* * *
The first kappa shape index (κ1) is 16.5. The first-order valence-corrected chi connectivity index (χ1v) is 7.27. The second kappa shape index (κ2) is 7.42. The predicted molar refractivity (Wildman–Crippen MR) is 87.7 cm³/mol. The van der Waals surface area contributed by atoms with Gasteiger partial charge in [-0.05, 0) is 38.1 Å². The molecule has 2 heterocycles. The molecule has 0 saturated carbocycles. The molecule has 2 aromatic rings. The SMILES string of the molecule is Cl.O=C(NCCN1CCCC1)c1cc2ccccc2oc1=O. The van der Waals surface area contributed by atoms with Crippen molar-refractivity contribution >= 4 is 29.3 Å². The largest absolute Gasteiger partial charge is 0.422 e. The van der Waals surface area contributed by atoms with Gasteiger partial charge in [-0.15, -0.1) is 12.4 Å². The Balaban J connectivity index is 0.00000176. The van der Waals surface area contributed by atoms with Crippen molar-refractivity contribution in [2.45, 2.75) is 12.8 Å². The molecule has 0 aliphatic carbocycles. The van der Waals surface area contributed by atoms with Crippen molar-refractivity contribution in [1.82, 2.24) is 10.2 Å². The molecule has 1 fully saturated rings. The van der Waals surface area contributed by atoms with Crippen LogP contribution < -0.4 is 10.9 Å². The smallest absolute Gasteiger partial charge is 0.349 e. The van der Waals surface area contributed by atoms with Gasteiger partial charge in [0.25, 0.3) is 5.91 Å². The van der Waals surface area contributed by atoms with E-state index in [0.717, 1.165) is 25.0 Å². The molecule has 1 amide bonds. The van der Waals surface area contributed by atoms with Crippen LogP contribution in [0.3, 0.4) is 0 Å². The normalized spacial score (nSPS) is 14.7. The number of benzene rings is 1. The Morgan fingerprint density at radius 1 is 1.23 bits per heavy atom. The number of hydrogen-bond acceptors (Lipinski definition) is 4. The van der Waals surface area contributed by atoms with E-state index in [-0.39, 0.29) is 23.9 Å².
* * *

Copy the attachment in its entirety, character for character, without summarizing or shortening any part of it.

The first kappa shape index (κ1) is 16.5. The first-order valence-corrected chi connectivity index (χ1v) is 7.27. The second kappa shape index (κ2) is 7.42. The predicted molar refractivity (Wildman–Crippen MR) is 87.7 cm³/mol. The van der Waals surface area contributed by atoms with Gasteiger partial charge in [-0.05, 0) is 38.1 Å². The molecule has 2 heterocycles. The molecule has 0 saturated carbocycles. The molecule has 2 aromatic rings. The SMILES string of the molecule is Cl.O=C(NCCN1CCCC1)c1cc2ccccc2oc1=O. The van der Waals surface area contributed by atoms with Crippen molar-refractivity contribution >= 4 is 29.3 Å². The largest absolute Gasteiger partial charge is 0.422 e. The van der Waals surface area contributed by atoms with Gasteiger partial charge in [-0.15, -0.1) is 12.4 Å². The Balaban J connectivity index is 0.00000176. The van der Waals surface area contributed by atoms with Crippen molar-refractivity contribution in [2.45, 2.75) is 12.8 Å². The molecule has 0 aliphatic carbocycles. The van der Waals surface area contributed by atoms with Crippen molar-refractivity contribution in [1.82, 2.24) is 10.2 Å². The molecule has 1 fully saturated rings. The van der Waals surface area contributed by atoms with Crippen LogP contribution < -0.4 is 10.9 Å². The smallest absolute Gasteiger partial charge is 0.349 e. The van der Waals surface area contributed by atoms with Gasteiger partial charge in [0.25, 0.3) is 5.91 Å². The van der Waals surface area contributed by atoms with E-state index in [0.717, 1.165) is 25.0 Å². The molecule has 1 amide bonds. The van der Waals surface area contributed by atoms with Crippen LogP contribution in [0.3, 0.4) is 0 Å². The normalized spacial score (nSPS) is 14.7. The number of benzene rings is 1. The Morgan fingerprint density at radius 1 is 1.23 bits per heavy atom. The number of hydrogen-bond acceptors (Lipinski definition) is 4. The van der Waals surface area contributed by atoms with E-state index in [-0.39, 0.29) is 23.9 Å².